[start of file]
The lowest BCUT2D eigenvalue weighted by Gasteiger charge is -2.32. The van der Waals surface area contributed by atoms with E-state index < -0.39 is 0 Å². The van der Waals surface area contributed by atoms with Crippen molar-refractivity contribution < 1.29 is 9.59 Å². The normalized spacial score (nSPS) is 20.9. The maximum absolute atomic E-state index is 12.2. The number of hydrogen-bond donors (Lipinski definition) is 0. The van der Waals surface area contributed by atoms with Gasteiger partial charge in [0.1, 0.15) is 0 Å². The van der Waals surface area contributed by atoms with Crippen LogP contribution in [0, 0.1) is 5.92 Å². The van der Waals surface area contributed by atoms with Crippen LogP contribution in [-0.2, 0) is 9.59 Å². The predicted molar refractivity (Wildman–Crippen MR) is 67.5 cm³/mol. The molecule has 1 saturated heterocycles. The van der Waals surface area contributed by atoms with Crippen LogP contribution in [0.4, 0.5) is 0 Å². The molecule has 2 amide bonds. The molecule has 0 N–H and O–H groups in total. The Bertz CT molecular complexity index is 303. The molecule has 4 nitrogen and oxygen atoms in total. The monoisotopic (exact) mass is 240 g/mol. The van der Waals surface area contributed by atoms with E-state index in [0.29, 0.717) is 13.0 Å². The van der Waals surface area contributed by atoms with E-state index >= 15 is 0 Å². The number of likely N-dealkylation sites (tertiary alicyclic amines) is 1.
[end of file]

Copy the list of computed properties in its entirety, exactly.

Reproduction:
The lowest BCUT2D eigenvalue weighted by Gasteiger charge is -2.32. The van der Waals surface area contributed by atoms with E-state index < -0.39 is 0 Å². The van der Waals surface area contributed by atoms with Crippen molar-refractivity contribution < 1.29 is 9.59 Å². The normalized spacial score (nSPS) is 20.9. The maximum absolute atomic E-state index is 12.2. The number of hydrogen-bond donors (Lipinski definition) is 0. The van der Waals surface area contributed by atoms with Gasteiger partial charge in [0.1, 0.15) is 0 Å². The van der Waals surface area contributed by atoms with Crippen LogP contribution in [0, 0.1) is 5.92 Å². The van der Waals surface area contributed by atoms with Crippen LogP contribution in [-0.2, 0) is 9.59 Å². The predicted molar refractivity (Wildman–Crippen MR) is 67.5 cm³/mol. The molecule has 1 saturated heterocycles. The van der Waals surface area contributed by atoms with Crippen LogP contribution in [0.4, 0.5) is 0 Å². The molecule has 2 amide bonds. The molecule has 0 N–H and O–H groups in total. The Bertz CT molecular complexity index is 303. The molecule has 4 nitrogen and oxygen atoms in total. The monoisotopic (exact) mass is 240 g/mol. The van der Waals surface area contributed by atoms with E-state index in [0.29, 0.717) is 13.0 Å². The van der Waals surface area contributed by atoms with E-state index >= 15 is 0 Å². The number of likely N-dealkylation sites (tertiary alicyclic amines) is 1.